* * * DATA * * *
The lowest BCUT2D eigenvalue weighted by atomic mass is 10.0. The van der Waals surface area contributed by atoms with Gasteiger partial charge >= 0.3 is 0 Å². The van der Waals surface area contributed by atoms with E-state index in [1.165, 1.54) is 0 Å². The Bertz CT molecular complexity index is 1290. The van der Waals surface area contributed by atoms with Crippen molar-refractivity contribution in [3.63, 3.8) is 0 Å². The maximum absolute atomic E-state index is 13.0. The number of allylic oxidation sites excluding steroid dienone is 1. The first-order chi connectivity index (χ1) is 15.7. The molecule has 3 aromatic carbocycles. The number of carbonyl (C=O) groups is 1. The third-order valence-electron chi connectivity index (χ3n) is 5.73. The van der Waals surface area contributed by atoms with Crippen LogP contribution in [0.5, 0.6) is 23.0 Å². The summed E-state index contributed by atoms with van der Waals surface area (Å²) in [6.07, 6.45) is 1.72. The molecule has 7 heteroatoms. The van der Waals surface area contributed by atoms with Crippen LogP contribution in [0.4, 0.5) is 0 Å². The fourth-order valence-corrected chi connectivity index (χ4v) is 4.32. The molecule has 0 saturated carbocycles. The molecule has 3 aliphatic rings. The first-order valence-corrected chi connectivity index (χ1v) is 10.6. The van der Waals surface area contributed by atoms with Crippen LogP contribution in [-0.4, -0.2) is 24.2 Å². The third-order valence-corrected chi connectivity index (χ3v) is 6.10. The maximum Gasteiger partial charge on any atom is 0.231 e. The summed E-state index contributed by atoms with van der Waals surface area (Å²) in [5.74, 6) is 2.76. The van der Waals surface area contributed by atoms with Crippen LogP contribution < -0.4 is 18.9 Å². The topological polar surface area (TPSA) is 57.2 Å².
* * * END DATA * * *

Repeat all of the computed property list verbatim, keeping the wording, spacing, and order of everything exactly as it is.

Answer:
The lowest BCUT2D eigenvalue weighted by atomic mass is 10.0. The van der Waals surface area contributed by atoms with Gasteiger partial charge >= 0.3 is 0 Å². The van der Waals surface area contributed by atoms with E-state index in [1.165, 1.54) is 0 Å². The Bertz CT molecular complexity index is 1290. The van der Waals surface area contributed by atoms with Crippen molar-refractivity contribution in [3.63, 3.8) is 0 Å². The maximum absolute atomic E-state index is 13.0. The number of allylic oxidation sites excluding steroid dienone is 1. The first-order chi connectivity index (χ1) is 15.7. The molecule has 3 aromatic carbocycles. The number of carbonyl (C=O) groups is 1. The third-order valence-electron chi connectivity index (χ3n) is 5.73. The van der Waals surface area contributed by atoms with Crippen LogP contribution in [0.5, 0.6) is 23.0 Å². The summed E-state index contributed by atoms with van der Waals surface area (Å²) in [6.07, 6.45) is 1.72. The molecule has 7 heteroatoms. The van der Waals surface area contributed by atoms with Crippen LogP contribution in [0.4, 0.5) is 0 Å². The fourth-order valence-corrected chi connectivity index (χ4v) is 4.32. The molecule has 0 saturated carbocycles. The molecule has 3 aliphatic rings. The first-order valence-corrected chi connectivity index (χ1v) is 10.6. The van der Waals surface area contributed by atoms with Crippen LogP contribution in [-0.4, -0.2) is 24.2 Å². The third-order valence-corrected chi connectivity index (χ3v) is 6.10. The maximum Gasteiger partial charge on any atom is 0.231 e. The summed E-state index contributed by atoms with van der Waals surface area (Å²) in [5.74, 6) is 2.76. The van der Waals surface area contributed by atoms with Crippen LogP contribution < -0.4 is 18.9 Å². The topological polar surface area (TPSA) is 57.2 Å².